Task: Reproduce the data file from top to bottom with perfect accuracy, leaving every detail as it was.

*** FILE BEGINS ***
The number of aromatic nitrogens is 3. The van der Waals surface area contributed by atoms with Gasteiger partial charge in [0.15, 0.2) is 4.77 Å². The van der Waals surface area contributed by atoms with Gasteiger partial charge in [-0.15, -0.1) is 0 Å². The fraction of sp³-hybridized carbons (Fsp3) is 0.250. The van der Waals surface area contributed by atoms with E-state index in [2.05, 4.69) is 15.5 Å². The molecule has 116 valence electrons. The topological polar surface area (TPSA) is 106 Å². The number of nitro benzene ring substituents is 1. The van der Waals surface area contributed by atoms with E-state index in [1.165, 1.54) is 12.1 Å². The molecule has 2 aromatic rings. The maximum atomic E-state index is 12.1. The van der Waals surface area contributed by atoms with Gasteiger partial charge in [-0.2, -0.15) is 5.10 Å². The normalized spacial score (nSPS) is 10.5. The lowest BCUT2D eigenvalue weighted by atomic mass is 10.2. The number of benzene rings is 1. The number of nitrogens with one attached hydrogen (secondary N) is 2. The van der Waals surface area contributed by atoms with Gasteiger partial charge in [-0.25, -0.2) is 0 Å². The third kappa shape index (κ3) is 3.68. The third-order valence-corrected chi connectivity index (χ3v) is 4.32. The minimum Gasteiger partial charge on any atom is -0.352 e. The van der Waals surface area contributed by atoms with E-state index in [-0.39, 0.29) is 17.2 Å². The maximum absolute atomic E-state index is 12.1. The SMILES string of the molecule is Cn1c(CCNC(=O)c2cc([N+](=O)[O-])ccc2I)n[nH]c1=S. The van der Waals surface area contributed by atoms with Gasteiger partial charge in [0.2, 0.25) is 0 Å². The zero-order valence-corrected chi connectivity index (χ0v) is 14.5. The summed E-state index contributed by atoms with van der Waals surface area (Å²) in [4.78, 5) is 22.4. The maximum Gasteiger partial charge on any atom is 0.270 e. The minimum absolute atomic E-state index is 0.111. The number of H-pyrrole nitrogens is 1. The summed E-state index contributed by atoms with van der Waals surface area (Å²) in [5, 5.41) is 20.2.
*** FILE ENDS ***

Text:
The number of aromatic nitrogens is 3. The van der Waals surface area contributed by atoms with Gasteiger partial charge in [0.15, 0.2) is 4.77 Å². The van der Waals surface area contributed by atoms with Gasteiger partial charge in [-0.15, -0.1) is 0 Å². The fraction of sp³-hybridized carbons (Fsp3) is 0.250. The van der Waals surface area contributed by atoms with E-state index in [2.05, 4.69) is 15.5 Å². The molecule has 116 valence electrons. The topological polar surface area (TPSA) is 106 Å². The number of nitro benzene ring substituents is 1. The van der Waals surface area contributed by atoms with E-state index in [1.165, 1.54) is 12.1 Å². The molecule has 2 aromatic rings. The maximum atomic E-state index is 12.1. The van der Waals surface area contributed by atoms with Gasteiger partial charge in [-0.2, -0.15) is 5.10 Å². The normalized spacial score (nSPS) is 10.5. The lowest BCUT2D eigenvalue weighted by atomic mass is 10.2. The number of benzene rings is 1. The number of nitrogens with one attached hydrogen (secondary N) is 2. The van der Waals surface area contributed by atoms with Gasteiger partial charge in [-0.25, -0.2) is 0 Å². The third kappa shape index (κ3) is 3.68. The third-order valence-corrected chi connectivity index (χ3v) is 4.32. The minimum Gasteiger partial charge on any atom is -0.352 e. The van der Waals surface area contributed by atoms with E-state index in [-0.39, 0.29) is 17.2 Å². The maximum absolute atomic E-state index is 12.1. The SMILES string of the molecule is Cn1c(CCNC(=O)c2cc([N+](=O)[O-])ccc2I)n[nH]c1=S. The van der Waals surface area contributed by atoms with Gasteiger partial charge in [0.2, 0.25) is 0 Å². The zero-order valence-corrected chi connectivity index (χ0v) is 14.5. The summed E-state index contributed by atoms with van der Waals surface area (Å²) in [4.78, 5) is 22.4. The maximum Gasteiger partial charge on any atom is 0.270 e. The minimum absolute atomic E-state index is 0.111. The number of H-pyrrole nitrogens is 1. The summed E-state index contributed by atoms with van der Waals surface area (Å²) in [5, 5.41) is 20.2.